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University of Guelph
PSYC 3450
Karl Hennig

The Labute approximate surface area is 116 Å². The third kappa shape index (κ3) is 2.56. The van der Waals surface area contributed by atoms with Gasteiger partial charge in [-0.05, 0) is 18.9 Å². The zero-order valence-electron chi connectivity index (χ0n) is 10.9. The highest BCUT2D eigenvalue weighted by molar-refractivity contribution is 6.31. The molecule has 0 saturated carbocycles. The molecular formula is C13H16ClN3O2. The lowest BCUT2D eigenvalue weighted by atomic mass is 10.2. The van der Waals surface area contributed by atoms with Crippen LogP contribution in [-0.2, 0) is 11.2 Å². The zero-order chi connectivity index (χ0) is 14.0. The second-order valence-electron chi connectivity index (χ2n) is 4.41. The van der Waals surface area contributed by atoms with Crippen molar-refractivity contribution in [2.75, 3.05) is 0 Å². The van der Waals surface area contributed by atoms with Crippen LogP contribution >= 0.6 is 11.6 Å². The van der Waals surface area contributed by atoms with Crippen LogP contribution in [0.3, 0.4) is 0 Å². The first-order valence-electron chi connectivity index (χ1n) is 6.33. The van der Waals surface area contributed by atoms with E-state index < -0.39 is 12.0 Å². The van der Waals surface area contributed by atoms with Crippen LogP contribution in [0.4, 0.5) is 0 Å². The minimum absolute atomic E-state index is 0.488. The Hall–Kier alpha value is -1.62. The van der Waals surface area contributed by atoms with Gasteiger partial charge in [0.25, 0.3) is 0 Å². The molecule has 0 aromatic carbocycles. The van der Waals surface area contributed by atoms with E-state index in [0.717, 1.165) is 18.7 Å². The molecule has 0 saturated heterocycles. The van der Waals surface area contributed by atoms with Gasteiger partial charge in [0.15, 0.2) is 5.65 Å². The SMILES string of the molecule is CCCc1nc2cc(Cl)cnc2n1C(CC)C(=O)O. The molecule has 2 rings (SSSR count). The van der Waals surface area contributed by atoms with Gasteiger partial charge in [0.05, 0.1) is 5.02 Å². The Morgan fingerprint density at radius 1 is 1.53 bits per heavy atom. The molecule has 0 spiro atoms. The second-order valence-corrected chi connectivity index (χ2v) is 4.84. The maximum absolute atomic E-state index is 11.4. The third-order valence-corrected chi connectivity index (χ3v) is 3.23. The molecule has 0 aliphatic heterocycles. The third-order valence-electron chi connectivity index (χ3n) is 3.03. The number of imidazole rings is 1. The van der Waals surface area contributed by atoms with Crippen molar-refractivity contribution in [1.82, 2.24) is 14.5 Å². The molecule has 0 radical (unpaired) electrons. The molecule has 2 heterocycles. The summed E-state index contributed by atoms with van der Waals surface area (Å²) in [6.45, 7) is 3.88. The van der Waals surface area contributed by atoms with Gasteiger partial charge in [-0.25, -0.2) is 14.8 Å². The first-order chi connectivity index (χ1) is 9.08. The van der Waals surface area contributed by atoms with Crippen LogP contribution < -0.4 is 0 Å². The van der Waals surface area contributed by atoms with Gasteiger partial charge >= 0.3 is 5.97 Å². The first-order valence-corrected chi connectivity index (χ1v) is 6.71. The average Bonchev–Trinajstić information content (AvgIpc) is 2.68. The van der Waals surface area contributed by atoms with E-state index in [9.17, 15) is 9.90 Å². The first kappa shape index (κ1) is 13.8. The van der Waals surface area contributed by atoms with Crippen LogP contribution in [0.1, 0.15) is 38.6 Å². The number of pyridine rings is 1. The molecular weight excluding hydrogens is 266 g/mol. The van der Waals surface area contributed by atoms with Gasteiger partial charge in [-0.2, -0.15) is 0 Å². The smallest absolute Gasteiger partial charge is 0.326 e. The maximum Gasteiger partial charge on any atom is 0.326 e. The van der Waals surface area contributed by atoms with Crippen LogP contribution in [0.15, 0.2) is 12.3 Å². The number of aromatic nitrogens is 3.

st Development of Self & Social Cognition February 21 , 2013  What is meant by the term attachment? - Close emotional relationship that is shared between 2 people, which is characterized by mutual affection and the desire to maintain closeness. - We form strong bonds with people who we rely on for protection, comfort and support. - Can also be used to describe romantic relationships.  Broadly speaking, how is secure attachment believed to arise and with what results? How does insecure attachment arise, and with what corresponding results? - Secure attachment- Forms when we interact with attachment figures who are available in times of need and are sensitive and responsive to our calls of need and support. - Secure attachment results in: the most optimal functioning of attachement system, promotes an inner sense of security( they believe others will be helpful when called upon, can explore the environment curiously and confidently), and it builds confidence in support seeking as a stress-regulation strategy (because they can go to others when upset, and they have people to soothe and comfort them when in distress. - Insecure attachment- when people are unavailable and rejecting when someone goes to them in times of need. - Results from insecure attachment-it undermines your own sense of security as it leaves you with holes in your security walls, alternative affect regulation strategies can develop- such as insecure/anxious/avoidant attachment develop, and self-related doubts/emotional problems increase.  Briefly describe the structure of the Strange Situation (SSn) in the measurement of attachment. - The premise is that you stress the baby out and then after the stress you see if the soothed baby explores out. - Setting: naturalistic caregiver/infant interactions in the presence of toys (to see if infant uses parent as a secure base) - Brief separations and encounters with strangers (=stress) - Reunion episodes (to see if parent is sensitive & responsive, and infant is comforted, then continues to explore) 1)Parent and baby enter playroom, 2) Parents sits while baby plays (parent as secure base), 3)Stranger enters and talks to parent (stranger anxiety) 4) Parent leaves (separation anxiety) 5) Parent returns and offers comfort; stranger leaves (reunion behavior) 6) Parent leaves (separation anxiety) 7) Stranger returns and offers comfort (ability to be soothed by stranger) 8)Parent returns and offers comfort (reunion behavior)  Describe the measurement of attachment as involving two basic aspects. Describe these and how they fit with assessment in the SSn. 1) Secure base- infant uses the parent as a base for explorations. You know that someone will be there if you need them. The baby explores in the presence of their attachment figure. This is assessed when the parent sits while the baby plays. If the baby plays and explores while parent is there they have a secure base. 2) Safe haven- to see if the infant has someone that is comforting them and they drive comfort from them. ii) Brief separations and encounters with strangers (=stress); iii) reunion episodes (to see if infant is comforted by parent & derives comfort)-Reunion especially of interest in determining attachment style  Describe the four categories of parent-child attachment. - Secure (65%): explores when with mother; may be upset upon separation; greets mother warmly upon return; if distressed will seek comfort from mother - Resistant (10%): explore little; distressed upon separation; become very distressed upon mother‟s departure; ambivalent ( I want you there but I‟m mad you left me- but I need you) upon her return - Avoidant (20%): show little distress upon separation and may ignore mother even when she tries to gain attention; often sociable with strangers but also occasionally ignore them (they often get more distressed- they ramp up the distress to try to get more attention, than the crying clingy babies). - Disorganized/disoriented (5-10%): most stressed by SSn; reflects the lack of a consistent secondary strategy - approach-avoidance confusion (e.g., move closer then abruptly move away). Uniequally there are “Odd” behaviors (fearful, freeze, curlup = trauma behaviors).  What is interactional synchrony? - Synchornized routines- when the mom and the infant (3,4,6 months of age), “dance” around each others behaviour. When they mimick each others behaviour it is predictive of later secure attachment. - Occurs if caregiver: provides playful stimulation, carefully attends to infant‟s states, Attributes intentions (“mind”) to the infant – insightfulness, avoids “intrusion” -intrusion- secure parents will follow what the baby is doing instead of forcing them to play with what they want.  Secure based scriptedness? Story must have a setting, crises, signals of distress and if attachment figure is responsive and soothes the victims pain, then the individual has a secure base To assess the question separate it into 1. Signals of distress- cries in prescene of someone, 2. Responsiveness – do the signals of distress get perceived? 3. Is the victim soothed? Does the story present a character as having undergone a crisis and most importantly does she signal to her partner that he/she needs soothing. Finally, the resolution... is she indeed soothed? 7. These are the very best examples of secure base content in the narrative. There is a rich interplay between the two principle characters. There is a great deal of attention to the psychological state of the other, and the “secure base” is very responsive to that psychological state. Important to the secure base script is the resolution of the problem/distress with a return to normalcy. 6. These narratives fall short of the richness of secure base content that is evidenced in stories ranked “7”. Nonetheless, these stories to contain a reasonable amount of secure base content. 5. These narratives have a medium amount of secure base content, but not as much elaboration as those that are ranked “7” or “6”. 4. These narratives have some secure base content, but not very much. Thus, they are weak on secure base content, but there is no odd content contained in the story either. 3. These narratives seem mostly event-related stories, in which what is happening is presented, with very little commentary on the give and take between with the characters, or on the psychological content of the story. 2. These are event-related as well, but so brief as to seem disjointed. Also included in this category are narratives that contain some odd content that is inconsistent with a secure base script. The intrusion of this content however is not as consistent or pervasive as the narratives that are scored “1.” 1. These narratives are theme-based variations that come across as quite peculiar interpretations of the implied story line. Not only is the secure base script not recognized, but a quite different script is in its place. The narratives can be quite detailed, with content generated consistent with the odd interpretation of the story line. These are not that common. Narratives that have significant “odd” content, but fall short of a complete theme-based variation also receive a “1.  What is “transference”? The term was used by Freud to explain what clinical observation?  Transference- inappropriate redirection of feelings from one person to another. the redirection of feelings and desires and especially of those unconsciously retained from childhood toward a new object. This term was used to explain the clinical observation that freud saw. He noticed people were responding to him as if he was the patient‟s father or other person with whom they have difficulty with. we see current relationship through the lens of our early attachment relationships  Bowlby prefered the term “internal working model.” Explain the phrase.  Cognitive respresentations (internal schemas and models) of self, others and relationships that infants construct from their interactions with caregivers. Working implies that these schemas are able and change over time.  Where Freud would have used the term “mental representation”, contemporary psychology is more likely to use the term “schema.” What is meant by schematic processing?  Schemas are organized bodies of information that guide our perceptions and behavior. describes an organized pattern of thought or behavior. It can also be described as a mental structure of preconceived ideas, a framework representing some aspect of the world, or a system of organizing and perceiving new information. Schemata influence attention and the absorption of new knowledge: people are more likely to notice things that fit into their schema, while re-interpreting contradictions to the schema as exceptions or distorting them to fit. Schemata have a tendency to remain unchanged, even in the face of contradictory information.  Describe ___ (3 of the 6 given) risk factors for insecure attachment. 1. Insensitive parenting  Increases with health-related, legal or financial problems 2. Unhappy marriages  Unhappy marriages prior to the child being born  Less sensitive caregivers  Less positive attitude to baby and parenting role  Less secure attachment  Happy marriages support one another‟s parenting efforts with difficult infant 3. “At risk” babies  “At risk” babies who are sluggish and easily irritable  Nonsynchronous interactions unless parents are happily married 4. Depressed mothers  Depressed mothers ignore babies signals & fail to establish synchronous relationships  Infants become angry and may soon match symptoms of parent 5. Parents who felt unloved, neglected or abused.  Parents who felt unloved, neglected or abused  Vow to do better but unrealistic in their expectations  Irritable & fussy babies are often perceived as rejecting or punishing 6. Unplanned & unwanted pregnancies  Childhood: o More frequently hospitalized o Poorer in school & academics o Less stable family life o Poorer peer relationships o More irritable and antisocial behaviour  Adulthood: o Less marital & job satisfaction o Mental health issues  Provide ___ (3 of the 5 given) reasons why attachment can not be reduced to temperament.  Temperament influences but attachment can‟t be reduced to temperament:  maternal attachment is unrelated to paternal attachment  parental training of moms with difficult children = secure attachment  maternal problems (illness, depression, life stressors) = insensitivity & insecure attachment  child problems (prematurity, illness) did not predict attachment  Twin studies: low concordance rates  Briefly describe an integrative theory of temperament and attachment.  Integrative theory- caregiving characteristics predictors in/security, but temperament predicts the type of insecurity  moms of secure infants display a lot of patience and positive affect, adapt caregiving to temperament  fearful (inhibited) -> anxious attachment  fearless (uninhibited) -> avoidant attachment  Be able to briefly describe each of the four attachment styles (see last slide below)  Secue: It is easy for me to become emotionally close to others. I am comfortable depending on them and having them depend on me. I don‟t worry about being alone or having others not accept me.  Preoccupied/Anxious: I want to be completely emotionally intimate with others, but I often find that others are reluctant to get as close as I would like. I am uncomfortable being without close relationships, but I sometimes worry that others don‟t value me as much as I value them.  Dismissing/Avoidant: I am comfortable without close emotional relationships. It is very important to me to feel independent and self-sufficient, and I prefer not to depend on others or have others depend on me.  Fearful: I am uncomfortable getting close to others. I want emotionally close relationships, but I find it difficult to trust others completely, or to depend on them. I worry that I will be hurt if I allow myself to become too close to others.  Describe two of the core questions in the AAI. What does the AAI assess? There is an analogous logic [comparableness] in assessing parent-child attachment in the SSn, and assessing adult attachment on the AAI. Discuss [for secure attachment] in terms of the two core attachment concepts. AAI Core Questions Core Question 1:  Describe your relationship with your parents as a young child. Start from as far back as you can remember.  Choose 5 adjectives that describe your relationship with your mother and father. You said she was…. Are there any memories that come to mind with her being… (discrepancies/coherence)  Are there any memories or incidents that come to mind with respect to them being this way? Core Question 2:  To whom are you closest? Why isn‟t there this feeling with one parent? ( secure base)  What did you do when you were upset as a child? ( safe haven)  Seeks to assess narrative coherence = HOW you talk about your past is more important than the actual quality (difficulty) in one‟s past history. That is, your capacity to tell a coherent story about your parent-child relations. - Secure adults are able to explore the positive and negative memories of past events along with their accompanying emotions, able to be objective in their recollections of the past, value relationships, view relationships as formative, and enjoy satisfying interpersonal relationships. Child:  Parent-infant.Interpersonal attachment relationship  Exploration of external world from an external secure base (parent)  In face of stressor, return to secure base (parent) for soothing [safe haven] Adult:  Adult. Intrapsychic & interpersonal attachment (“attachment to oneself”)  Exploration of internal world, of one‟s internal representations of self, other, and relation between the two (internal working model)  In face of stressor, return to oneself as secure base for self-soothing, but ALSO to significant others who soothe us [able to be dependent  adult forms of attachment (secure, dismissive, preoccupied and unresolved) correlate with child attachment forms (secure, avoidant, resistant and disorganized). Childhood attachment uses secure base and safe haven as the maternal unit, but in the adult, you act as your own secure base and safe haven, but can also make others your secure bases. Ultimately you are comfortable exploring other relationships and social situations if you are securely attached, and you can also return inwards to yourself for reflection (but not necesarily unhealthy dwelling) when you are stressed, acting as your own safe haven.  Describe each of the four attachment categories on the AAI. - Avoidant i. Dismiss themselves from their source of distress, discount the importance of early experiences on present functioning, fewer reported memories, ii. Suppress personal deficiencies and minimize di